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USDA Proposes BSE Import Rule Change

March 9, 2012
 
 

USDA's Animal and Plant Health Inspection Service announced today it is seeking public review and comment on a proposal to complete efforts to modernize the Agency’s import regulations for bovine spongiform encephalopathy (BSE).

"This proposal is an important step forward in our efforts to bring our import regulations in line with science-based, international animal health standards," said Dr. John Clifford, APHIS Deputy Administrator and Chief Veterinary Officer. "The proposal will help ensure we continue to provide strong protections against BSE, continue to make science-based decisions, and fully support safe trade in bovine commodities. As we continue to protect the health of the U.S. cattle industry, this proposal will also assist us in future negotiations to reopen important trade markets that remain closed to U.S. beef."

While the proposed rule would allow for the safe trade of additional bovines and bovine products, it’s important to note that control of imports is only one of several interlocking safeguards against BSE. The proposed rule would not change other measures that are currently in place in the United States. For animal health, these measures include the U.S. Food and Drug Administration's ruminant-to-ruminant feed ban and a robust BSE surveillance program. Human health is protected by measures that ensure the safety of U.S. beef, the most important of which is the ban on animal materials that have been shown to carry the BSE agent (known as specified risk materials) from the food supply.

Under the proposed rule, APHIS would adopt the same criteria and categories that the World Organization for Animal Health (OIE) uses to identify a country’s BSE risk status—negligible, controlled, and undetermined risk. APHIS would base its import policy for a particular country on that country’s risk classification as determined by OIE’s risk evaluation. The rule would also allow APHIS to conduct its own assessment when deemed necessary, such as when a country is not yet classified by the OIE for BSE risk and requests that APHIS conduct a risk evaluation using criteria equivalent to that used by OIE. All countries would be considered by APHIS to have an undetermined BSE risk unless officially recognized as either negligible or controlled risk.

The OIE determines a country’s risk status based on actions the country has taken to manage the risk of the disease. These actions include instituting a strong ruminant-to-ruminant feed ban, strictly controlling imports of animals and animal products from countries of undetermined risk, and conducting appropriate surveillance.

The OIE Code, which is based on the latest science and current knowledge concerning BSE, provides guidelines for the safe trade of animals and products based on the country’s risk status and the risk presented by the specific item being traded. For example, under the Code, boneless beef is considered to be lower risk and could be safely imported regardless of the BSE status of the exporting country. Live animals, however, present a higher risk and the OIE guidelines recommend that import requirements be applied depending on the BSE risk classification of the exporting country. In the United States, imported commodities would also need to meet entry requirements for other diseases, where applicable.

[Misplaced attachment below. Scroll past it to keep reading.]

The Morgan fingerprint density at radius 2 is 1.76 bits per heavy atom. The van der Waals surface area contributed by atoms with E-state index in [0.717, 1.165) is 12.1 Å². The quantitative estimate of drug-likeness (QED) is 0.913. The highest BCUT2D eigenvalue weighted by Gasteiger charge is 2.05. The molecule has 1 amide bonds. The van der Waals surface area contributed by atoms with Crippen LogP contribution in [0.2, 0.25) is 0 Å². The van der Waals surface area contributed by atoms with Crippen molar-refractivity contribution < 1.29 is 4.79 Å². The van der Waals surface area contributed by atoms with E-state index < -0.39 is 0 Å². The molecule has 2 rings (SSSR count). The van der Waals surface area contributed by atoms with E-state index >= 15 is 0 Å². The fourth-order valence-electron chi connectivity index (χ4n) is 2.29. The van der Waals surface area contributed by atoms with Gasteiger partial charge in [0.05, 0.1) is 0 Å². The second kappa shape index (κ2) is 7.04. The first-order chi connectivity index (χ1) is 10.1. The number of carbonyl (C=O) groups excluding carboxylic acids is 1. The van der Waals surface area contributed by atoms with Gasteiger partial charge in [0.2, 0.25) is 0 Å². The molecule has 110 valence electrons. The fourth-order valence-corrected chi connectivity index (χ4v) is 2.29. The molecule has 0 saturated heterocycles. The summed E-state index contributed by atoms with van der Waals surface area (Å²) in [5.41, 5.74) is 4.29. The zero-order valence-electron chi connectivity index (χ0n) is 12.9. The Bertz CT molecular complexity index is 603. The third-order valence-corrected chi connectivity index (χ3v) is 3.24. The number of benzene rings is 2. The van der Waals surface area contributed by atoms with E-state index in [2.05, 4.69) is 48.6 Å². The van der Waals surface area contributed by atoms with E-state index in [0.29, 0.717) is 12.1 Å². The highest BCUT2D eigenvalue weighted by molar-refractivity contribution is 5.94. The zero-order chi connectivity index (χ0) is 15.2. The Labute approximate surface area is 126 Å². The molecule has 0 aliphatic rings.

The National Cattlemen’s Beef Association (NCBA) Associate Director of Legislative Affairs Kent Bacus issued the following statement regarding the USDA announcement:

"NCBA has been pushing for this rule since the first case of BSE was detected in the United Stated in December 2003. This has been a long time coming and we certainly welcome USDA’s announcement. Quite simply, this proposed rule will show the United States is willing to talk the talk and walk the walk with regard to following international standards developed by the World Organization for Animal Health (OIE).

"Non-tariff trade barriers hinder our ability to expand U.S. beef exports with many of our global trading partners. Cattlemen need our trade negotiators to eliminate these barriers by requiring our global trading partners to make science-based decisions regarding U.S. beef. Along those lines, it is also important for the U.S. government to take all necessary steps to properly address risk related to BSE by adopting this proposed comprehensive rule.             

"It is very difficult for the United States to demand our trading partners follow OIE standards when we are not here at home. The comprehensive BSE rule will change that and will solidify the United States’ commitment to basing our trade relationships on internationally-recognized, science-based standards. We stand ready to work with members of Congress and the administration to finalize this rule."

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RELATED TOPICS: Beef, Cattle, Exports, Animal Health

 
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